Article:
Published on Tuesday, July 27, 2021 | Updated on Tuesday, July 27, 2021

Global | How likely are decarbonization targets? A data-driven approach

Based on historical evidence, the Economic Watch assesses the plausibility of meeting Net-zero and NDC emission pathways (with GDP growth conditioned or not to BBVA baseline) and suggests that if unprecedented shocks are not induced (e.g. through carbon price policies), climate targets will not be reached.

Key points

  • Key points:
  • Achieving the Paris Agreement temperature target implies an unprecedented global decarbonization effort in terms of intensity and persistence over-time. However, in different countries and periods, they have previously experienced great decarbonization efforts as a by-product of policies directed to reduce the dependency on oil and industrial pollutants.
  • That is, history provides homologous situations to the decarbonization that we are currently facing, which allows an empirical approach to analyze the effects that standard changes or technological shocks had in CO2 emissions in the past, and hence, assess if shocks of similar magnitude could be sufficient to reach the Paris Agreement’s target.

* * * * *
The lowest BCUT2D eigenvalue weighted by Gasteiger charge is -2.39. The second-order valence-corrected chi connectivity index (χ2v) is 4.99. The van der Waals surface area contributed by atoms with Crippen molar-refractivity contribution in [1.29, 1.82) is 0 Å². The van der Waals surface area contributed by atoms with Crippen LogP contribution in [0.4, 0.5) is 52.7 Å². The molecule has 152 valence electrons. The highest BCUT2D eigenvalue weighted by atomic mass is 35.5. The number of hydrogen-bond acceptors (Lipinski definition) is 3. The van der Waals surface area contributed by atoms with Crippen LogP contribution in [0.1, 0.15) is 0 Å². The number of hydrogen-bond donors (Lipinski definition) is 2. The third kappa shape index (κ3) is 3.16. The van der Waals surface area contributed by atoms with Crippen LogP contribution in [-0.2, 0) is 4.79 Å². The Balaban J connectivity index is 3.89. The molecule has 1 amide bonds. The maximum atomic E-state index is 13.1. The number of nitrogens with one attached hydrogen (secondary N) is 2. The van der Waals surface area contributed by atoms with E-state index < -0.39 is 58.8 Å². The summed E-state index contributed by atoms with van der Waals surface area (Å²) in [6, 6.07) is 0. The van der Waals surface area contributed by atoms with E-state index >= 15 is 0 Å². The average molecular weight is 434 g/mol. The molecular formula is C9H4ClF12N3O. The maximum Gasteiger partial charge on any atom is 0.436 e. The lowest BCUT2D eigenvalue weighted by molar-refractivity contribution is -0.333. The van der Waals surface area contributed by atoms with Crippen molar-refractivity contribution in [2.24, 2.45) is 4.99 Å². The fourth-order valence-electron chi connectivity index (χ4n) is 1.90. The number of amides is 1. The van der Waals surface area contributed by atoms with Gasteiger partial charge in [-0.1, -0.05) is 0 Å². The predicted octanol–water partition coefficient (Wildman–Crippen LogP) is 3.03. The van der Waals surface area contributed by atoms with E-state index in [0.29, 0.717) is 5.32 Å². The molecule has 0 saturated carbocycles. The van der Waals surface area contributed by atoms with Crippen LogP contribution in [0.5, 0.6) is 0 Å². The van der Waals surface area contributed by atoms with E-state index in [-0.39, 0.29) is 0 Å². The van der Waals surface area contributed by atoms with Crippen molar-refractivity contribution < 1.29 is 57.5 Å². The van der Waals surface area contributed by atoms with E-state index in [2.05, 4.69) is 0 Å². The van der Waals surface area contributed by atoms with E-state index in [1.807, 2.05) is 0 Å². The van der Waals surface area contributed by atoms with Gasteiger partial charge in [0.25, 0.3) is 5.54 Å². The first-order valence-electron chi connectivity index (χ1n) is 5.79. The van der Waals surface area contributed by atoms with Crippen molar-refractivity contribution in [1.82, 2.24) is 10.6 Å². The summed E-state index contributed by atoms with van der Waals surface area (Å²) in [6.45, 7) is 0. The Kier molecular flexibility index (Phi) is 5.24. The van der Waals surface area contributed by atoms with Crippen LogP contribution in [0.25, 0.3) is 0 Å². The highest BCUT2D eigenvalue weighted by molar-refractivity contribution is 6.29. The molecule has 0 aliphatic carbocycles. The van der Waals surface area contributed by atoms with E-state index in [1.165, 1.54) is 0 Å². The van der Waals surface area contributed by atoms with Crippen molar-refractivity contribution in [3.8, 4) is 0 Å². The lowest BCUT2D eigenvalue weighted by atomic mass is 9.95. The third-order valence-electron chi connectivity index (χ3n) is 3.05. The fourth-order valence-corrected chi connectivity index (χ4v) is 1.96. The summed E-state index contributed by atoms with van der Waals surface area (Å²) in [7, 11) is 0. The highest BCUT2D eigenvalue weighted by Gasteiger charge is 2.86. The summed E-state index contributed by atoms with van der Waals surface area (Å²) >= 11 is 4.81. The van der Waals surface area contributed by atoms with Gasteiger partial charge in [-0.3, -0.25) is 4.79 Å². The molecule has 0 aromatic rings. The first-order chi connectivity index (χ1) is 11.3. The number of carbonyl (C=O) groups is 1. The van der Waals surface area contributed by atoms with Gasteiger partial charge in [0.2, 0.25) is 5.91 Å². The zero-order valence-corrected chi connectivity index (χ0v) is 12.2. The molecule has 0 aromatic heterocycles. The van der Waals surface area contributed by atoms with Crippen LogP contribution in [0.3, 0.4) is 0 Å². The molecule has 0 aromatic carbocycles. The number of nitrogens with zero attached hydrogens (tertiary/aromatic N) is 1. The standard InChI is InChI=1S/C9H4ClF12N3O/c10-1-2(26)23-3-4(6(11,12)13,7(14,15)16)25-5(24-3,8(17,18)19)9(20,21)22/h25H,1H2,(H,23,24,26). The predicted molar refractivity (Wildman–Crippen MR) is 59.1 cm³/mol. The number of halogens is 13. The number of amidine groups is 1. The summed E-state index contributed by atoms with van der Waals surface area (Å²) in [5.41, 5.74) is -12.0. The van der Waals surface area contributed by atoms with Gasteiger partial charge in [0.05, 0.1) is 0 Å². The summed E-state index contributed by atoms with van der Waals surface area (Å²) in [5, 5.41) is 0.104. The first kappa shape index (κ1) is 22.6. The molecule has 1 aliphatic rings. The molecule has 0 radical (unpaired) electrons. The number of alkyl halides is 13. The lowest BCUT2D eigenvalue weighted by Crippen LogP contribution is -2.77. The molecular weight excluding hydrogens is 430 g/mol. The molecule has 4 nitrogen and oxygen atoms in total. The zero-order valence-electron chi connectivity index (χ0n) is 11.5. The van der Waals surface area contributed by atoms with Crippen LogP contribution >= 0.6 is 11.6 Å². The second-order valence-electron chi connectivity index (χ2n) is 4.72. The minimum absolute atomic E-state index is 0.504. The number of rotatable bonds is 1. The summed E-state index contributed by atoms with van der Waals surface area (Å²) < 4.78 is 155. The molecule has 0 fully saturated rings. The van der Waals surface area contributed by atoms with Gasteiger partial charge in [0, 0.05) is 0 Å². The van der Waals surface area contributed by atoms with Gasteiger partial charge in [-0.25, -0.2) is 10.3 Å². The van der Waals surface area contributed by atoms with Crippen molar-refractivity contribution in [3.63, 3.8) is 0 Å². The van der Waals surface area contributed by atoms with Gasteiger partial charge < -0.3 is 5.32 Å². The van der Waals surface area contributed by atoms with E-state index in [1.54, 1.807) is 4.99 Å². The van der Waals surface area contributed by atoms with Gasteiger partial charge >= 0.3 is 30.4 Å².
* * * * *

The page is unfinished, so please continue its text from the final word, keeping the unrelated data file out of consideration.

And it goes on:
• This approach takes the form of a Vector Autoregressive Model, capturing the historical pattern of interrelationships between GDP and CO2 emission annual growth rates for a specific country. Thus, from the historical pattern of interrelationships, the probability distribution of all the possible future paths of CO2 emissions (either conditioned or not to a given baseline scenario for GDP growth) is extrapolated.
  • The results from the sample of countries analyzed indicate that in the light of historical evidence, i.e. with the historical combination of decarbonization shocks, net-zero pathways are unfeasible (or highly unlikely) given the expected GDP growth paths. Furthermore, the materialization of the Nationally Determined Contributions (NDC) can be considered, in general, a tail event.
  • The conclusions do not change when the model gives room to lower GDP growth scenarios either, indicating that only the use of unprecedented policy instruments, like a global carbon tax, can make net-zero scenarios possible.

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